How to teach kids about loans and debt

When should you teach kids about finances?

How to teach kids about loans and debt


By Ryan Johnson

An internationally acclaimed children’s author has urged parents to carefully consider how they approach discussing loans with their kids, saying they should instil a savings mindset at an early age.

In a society marked by rampant consumerism and easy access to credit, delayed gratification emerges as a powerful tool for instilling financial discipline in young minds, according to Will Rainey (pictured above), author of children’s book Grandpa’s Fortune Fables and family finance blog Blue Tree Savings.

“Parents - please don’t give your kids a loan. For example, ‘I’ll buy this for you now, but you won’t get any allowance for three weeks’,” said Rainey, who is also an investment consultant.

“Making them wait teaches them to save. We live in a world where so many people are in debt as they want things right now. We need to make sure our kids don’t fall into the same trap.”

When should you teach kids about finances?

Aussies have some of the highest debt levels in the world.

The average Australian household had a debt of $261,492 as of December 2022, according to the most recent data form the Australian Bureau of Statistics (ABS). This is equivalent to a national total of $2.66 trillion in household debt, based on the number of households the ABS included in the data.

With many adults suffering from financial stress due to overspending and overleveraging, Rainey said we live in a world where spending and borrowing money is easier than ever before.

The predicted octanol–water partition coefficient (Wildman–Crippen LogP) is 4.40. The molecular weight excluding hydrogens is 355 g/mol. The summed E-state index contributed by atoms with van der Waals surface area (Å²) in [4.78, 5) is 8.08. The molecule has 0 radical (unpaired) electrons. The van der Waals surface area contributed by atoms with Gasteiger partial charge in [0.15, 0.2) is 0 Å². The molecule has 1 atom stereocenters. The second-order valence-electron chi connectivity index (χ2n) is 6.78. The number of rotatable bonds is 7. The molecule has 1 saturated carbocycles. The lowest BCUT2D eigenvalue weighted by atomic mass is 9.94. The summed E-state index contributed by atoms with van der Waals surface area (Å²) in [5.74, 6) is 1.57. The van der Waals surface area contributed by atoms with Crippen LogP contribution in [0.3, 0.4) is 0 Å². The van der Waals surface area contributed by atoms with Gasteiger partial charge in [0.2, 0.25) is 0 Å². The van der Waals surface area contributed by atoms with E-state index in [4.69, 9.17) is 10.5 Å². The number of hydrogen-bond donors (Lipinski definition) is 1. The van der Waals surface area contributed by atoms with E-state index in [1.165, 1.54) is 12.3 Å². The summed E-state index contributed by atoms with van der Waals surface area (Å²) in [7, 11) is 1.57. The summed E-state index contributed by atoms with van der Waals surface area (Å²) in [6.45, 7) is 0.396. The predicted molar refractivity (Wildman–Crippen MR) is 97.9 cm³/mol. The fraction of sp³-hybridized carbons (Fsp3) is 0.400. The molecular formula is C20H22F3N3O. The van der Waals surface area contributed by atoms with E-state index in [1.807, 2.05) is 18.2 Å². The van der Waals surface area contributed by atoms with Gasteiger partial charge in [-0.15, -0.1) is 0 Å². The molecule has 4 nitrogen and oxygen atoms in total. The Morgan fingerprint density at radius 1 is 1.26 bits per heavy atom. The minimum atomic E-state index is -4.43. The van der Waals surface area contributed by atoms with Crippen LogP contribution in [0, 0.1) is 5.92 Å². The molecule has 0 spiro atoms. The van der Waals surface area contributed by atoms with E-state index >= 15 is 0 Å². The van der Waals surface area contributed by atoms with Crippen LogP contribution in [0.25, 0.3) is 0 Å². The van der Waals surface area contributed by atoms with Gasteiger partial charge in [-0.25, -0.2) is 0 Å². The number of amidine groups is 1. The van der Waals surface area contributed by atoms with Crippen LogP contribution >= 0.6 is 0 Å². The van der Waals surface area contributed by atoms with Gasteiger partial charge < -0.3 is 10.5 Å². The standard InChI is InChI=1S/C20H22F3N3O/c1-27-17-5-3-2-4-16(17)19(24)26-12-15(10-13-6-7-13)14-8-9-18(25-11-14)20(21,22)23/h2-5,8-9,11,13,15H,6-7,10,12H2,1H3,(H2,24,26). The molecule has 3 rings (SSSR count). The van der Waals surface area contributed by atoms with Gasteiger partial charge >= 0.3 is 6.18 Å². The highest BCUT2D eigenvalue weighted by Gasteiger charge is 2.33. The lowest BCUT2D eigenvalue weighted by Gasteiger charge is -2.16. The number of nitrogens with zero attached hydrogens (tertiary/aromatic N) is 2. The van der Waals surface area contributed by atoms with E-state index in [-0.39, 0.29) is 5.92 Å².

For some, however, the current levels of debt don’t necessarily mean we should begin warning the next generation.

A popular argument to avoiding these discussions is to just let kids be kids. Preserving childhood innocence by avoiding these stress-inducing adult discussions may seem like a logical course of action.

These complex financial concepts could be too much for a growing mind, leading to disengagement and confusion.

However, Rainey argues that kids form most of their financial habits by the age of seven and teaching children about money from an early age is one of the “most important things to consider”.

“Together with social media, there is greater social and marketing pressure to spend. If we don’t teach kids how to save, they could easily end up spending most of their money and driving more people to suffer from financial stress in the future,” Rainey said.

“This is why it is so important to teach kids to save their money and delay their gratification.”

By teaching kids to delay their gratification, Rainey said they would be learning how to save and budget their money.

“These are essential skills needed before they are in a position to borrow money for a house or maybe a car – although for most people they could save money to buy a modest car with cash.”

The difference between good and bad debt

This leads to the next point of discussion: is all debt bad? Of course not, said Rainey.